We now go on to demonstrate how migration networks work by examining some selected migration policies, taking the example of Romanian migrants in Spain, whose networks were only recently examined in detail in a research project.
Following the end of the communist era in Romania in 1989 and during the early stages of their country's transformation, increasing numbers of people used their newfound freedom to travel in order to earn or augment their income abroad. Once the first pioneer migrants had gained a foothold in western EU countries (in particular Germany, Italy and Spain), migration networks gradually developed between various Romanian communities and individual towns in the respective destination countries. Due to their language and cultural proximity, Italy and Spain were of special interest and at the same time offered a wealth of job opportunities, especially in the low-pay sectors of agriculture, construction and some domestic services (domestic help and nursing services).
Romania is an important emigration country and yet to date it has adopted only a few specific migration policy measures that might have affected emigration. Until now only one body has been set up to deal with bilateral agreements.
Regularisation campaigns in Spain
After joining the European Community (EC) in 1986, Spain has experienced a sustained economic upswing that makes it increasingly attractive to migrant workers. Since, until then, the country had had very little experience of immigration, the new laws and guidelines on immigration were strongly oriented towards the strict EC accession criteria, which aimed at seeing immigration significantly restricted. Since, however, Spain offered considerable economic incentives to migrant workers, ever-increasing numbers of undocumented job-seekers moved there. Spain's migration politicians were bound by the regulations that they, as junior member of the EC, sought to adhere to without fail. Owing to the experience of emigration that they and the Spanish population had themselves had for decades, however, they looked favourably upon the newcomers.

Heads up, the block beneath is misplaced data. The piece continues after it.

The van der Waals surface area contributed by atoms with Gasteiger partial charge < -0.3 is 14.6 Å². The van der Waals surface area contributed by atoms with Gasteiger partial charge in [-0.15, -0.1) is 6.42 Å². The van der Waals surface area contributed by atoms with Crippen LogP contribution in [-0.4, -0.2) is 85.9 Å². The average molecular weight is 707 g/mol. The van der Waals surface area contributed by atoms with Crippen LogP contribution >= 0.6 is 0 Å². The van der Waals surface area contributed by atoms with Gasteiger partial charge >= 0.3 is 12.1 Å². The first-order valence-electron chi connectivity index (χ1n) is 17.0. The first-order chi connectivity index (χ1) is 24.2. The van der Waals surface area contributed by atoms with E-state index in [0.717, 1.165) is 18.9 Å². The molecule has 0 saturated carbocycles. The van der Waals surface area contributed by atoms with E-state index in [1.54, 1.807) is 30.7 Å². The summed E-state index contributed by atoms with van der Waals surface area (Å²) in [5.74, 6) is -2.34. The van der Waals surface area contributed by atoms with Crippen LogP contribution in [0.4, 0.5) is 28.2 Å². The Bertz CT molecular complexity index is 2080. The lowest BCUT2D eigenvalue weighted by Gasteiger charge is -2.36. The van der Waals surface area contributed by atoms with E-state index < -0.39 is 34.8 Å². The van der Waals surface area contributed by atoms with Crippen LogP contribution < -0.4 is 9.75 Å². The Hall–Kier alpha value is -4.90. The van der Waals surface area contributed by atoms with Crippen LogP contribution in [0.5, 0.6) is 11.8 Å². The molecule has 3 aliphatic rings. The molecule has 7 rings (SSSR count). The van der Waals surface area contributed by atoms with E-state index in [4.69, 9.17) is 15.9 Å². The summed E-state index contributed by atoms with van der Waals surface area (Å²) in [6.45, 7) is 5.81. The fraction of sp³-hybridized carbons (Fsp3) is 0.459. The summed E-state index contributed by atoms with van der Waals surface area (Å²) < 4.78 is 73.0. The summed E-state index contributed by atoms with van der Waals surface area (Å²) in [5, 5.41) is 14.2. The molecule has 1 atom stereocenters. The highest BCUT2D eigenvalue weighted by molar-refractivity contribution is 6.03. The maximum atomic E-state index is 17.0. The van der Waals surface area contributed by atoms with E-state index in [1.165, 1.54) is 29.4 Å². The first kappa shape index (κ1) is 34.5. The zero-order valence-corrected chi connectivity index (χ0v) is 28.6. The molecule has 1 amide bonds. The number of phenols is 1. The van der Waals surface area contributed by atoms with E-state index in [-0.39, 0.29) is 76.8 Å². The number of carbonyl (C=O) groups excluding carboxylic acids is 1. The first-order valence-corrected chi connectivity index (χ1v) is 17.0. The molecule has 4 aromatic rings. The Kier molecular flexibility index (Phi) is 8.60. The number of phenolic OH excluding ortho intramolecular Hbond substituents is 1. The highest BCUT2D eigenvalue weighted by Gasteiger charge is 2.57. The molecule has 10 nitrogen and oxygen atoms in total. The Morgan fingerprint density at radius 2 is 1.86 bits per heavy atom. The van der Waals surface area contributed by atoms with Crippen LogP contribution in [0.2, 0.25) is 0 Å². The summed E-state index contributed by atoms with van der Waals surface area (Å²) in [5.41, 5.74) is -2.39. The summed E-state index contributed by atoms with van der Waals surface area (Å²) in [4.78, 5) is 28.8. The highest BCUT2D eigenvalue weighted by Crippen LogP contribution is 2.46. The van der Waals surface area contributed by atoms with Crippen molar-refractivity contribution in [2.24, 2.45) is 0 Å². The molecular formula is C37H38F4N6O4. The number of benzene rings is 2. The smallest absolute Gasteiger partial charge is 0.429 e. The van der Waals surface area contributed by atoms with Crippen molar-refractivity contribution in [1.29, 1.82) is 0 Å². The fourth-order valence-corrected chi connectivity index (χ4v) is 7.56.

Workers from Transylvania and Moldavia were among the first migrants from Romania to head for Spain after receiving a passport from 1990. Due to the economic situation in their own regions before the collapse of communism in Romania they had already gathered a great deal of internal migration experience. Especially in communities of origin with strong social cohesion, powerful migration networks were quickly established in which the migrants helped one another to utilise the job opportunities in Spain. Very large numbers of migrants were therefore able to profit from the 1996 regularisation campaign, which did not grant the usual residence visa of just one year, but rather a six-year visa that could later be converted into an unlimited stay.
The regularisation campaign in 2000/01 had a still-greater influence on the number of Romanian migrants in Spain since firstly this offered opportunities for family reunification and secondly it was already being discussed years previously. The latter had the effect that the information about the high probability or a renewed regularisation campaign disseminated via the Romanian migration networks led to increased irregular migration to Spain from origin communities in the years before 2000. Even during this regularisation campaign, the regulations for obtaining a residence permit were tightened up significantly by the newly-elected conservative party (partido popular).
This indicates that the established Romanian migration networks not only supported the policy measures of regularisation that were positive for migrants, but significantly reduced the effectiveness of, if not rendering ineffectual, the measures directed against immigration.
Bilateral Spanish-Romanian agreements
Inter-governmental agreements between Romania and several countries with economic-specific worker shortages (such as Germany, Portugal or indeed Spain)
Migration networks have only limited impact on this policy measure, since international network contacts are not necessary to take up an occupation under the terms of these treaties. On the contrary, it is sufficient to apply for a job in Spain while still residing in Romania. However, this requires copies of certain documents translated into Spanish and attested by a notary, a service that is only offered in major cities in Romania and involving considerable costs for the poorer rural population. This makes labour migration by this route less interesting to people with access to strong migration networks. The conditions of employment in jobs in Spain negotiated through the agreements intensify this effect still further: the work may only be taken up for a limited period of three to nine months; after that the workers must return to Romania. To guarantee this, they have to personally report back to a public body in Romania if they wish to take up employment in Spain again under the terms of the bilateral treaties. Moreover, the fact that the places of work are located far away in the south of Spain, thereby increasing travel costs, is also unattractive.